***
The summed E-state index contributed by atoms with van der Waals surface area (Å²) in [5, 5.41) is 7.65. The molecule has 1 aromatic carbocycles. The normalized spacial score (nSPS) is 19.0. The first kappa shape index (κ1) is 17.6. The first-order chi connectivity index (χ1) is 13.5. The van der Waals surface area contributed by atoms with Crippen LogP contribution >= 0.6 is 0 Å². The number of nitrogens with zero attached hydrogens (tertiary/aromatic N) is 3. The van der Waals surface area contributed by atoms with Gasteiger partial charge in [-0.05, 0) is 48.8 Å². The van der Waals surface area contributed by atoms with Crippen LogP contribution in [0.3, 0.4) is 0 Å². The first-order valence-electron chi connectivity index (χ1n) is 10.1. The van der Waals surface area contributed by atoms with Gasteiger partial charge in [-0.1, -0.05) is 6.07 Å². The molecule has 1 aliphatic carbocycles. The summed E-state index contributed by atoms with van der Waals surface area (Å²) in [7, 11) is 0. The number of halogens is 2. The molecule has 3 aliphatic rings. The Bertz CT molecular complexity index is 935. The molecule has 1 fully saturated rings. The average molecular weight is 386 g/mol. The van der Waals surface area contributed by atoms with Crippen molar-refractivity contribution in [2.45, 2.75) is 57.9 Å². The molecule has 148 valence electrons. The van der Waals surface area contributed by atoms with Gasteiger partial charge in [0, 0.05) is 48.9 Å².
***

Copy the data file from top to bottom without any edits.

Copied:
The summed E-state index contributed by atoms with van der Waals surface area (Å²) in [5, 5.41) is 7.65. The molecule has 1 aromatic carbocycles. The normalized spacial score (nSPS) is 19.0. The first kappa shape index (κ1) is 17.6. The first-order chi connectivity index (χ1) is 13.5. The van der Waals surface area contributed by atoms with Crippen LogP contribution >= 0.6 is 0 Å². The number of nitrogens with zero attached hydrogens (tertiary/aromatic N) is 3. The van der Waals surface area contributed by atoms with Gasteiger partial charge in [-0.05, 0) is 48.8 Å². The van der Waals surface area contributed by atoms with Crippen LogP contribution in [0.3, 0.4) is 0 Å². The first-order valence-electron chi connectivity index (χ1n) is 10.1. The van der Waals surface area contributed by atoms with Gasteiger partial charge in [-0.1, -0.05) is 6.07 Å². The molecule has 1 aliphatic carbocycles. The summed E-state index contributed by atoms with van der Waals surface area (Å²) in [7, 11) is 0. The number of halogens is 2. The molecule has 3 aliphatic rings. The Bertz CT molecular complexity index is 935. The molecule has 1 fully saturated rings. The average molecular weight is 386 g/mol. The van der Waals surface area contributed by atoms with Crippen molar-refractivity contribution in [2.45, 2.75) is 57.9 Å². The molecule has 148 valence electrons. The van der Waals surface area contributed by atoms with Gasteiger partial charge in [0, 0.05) is 48.9 Å².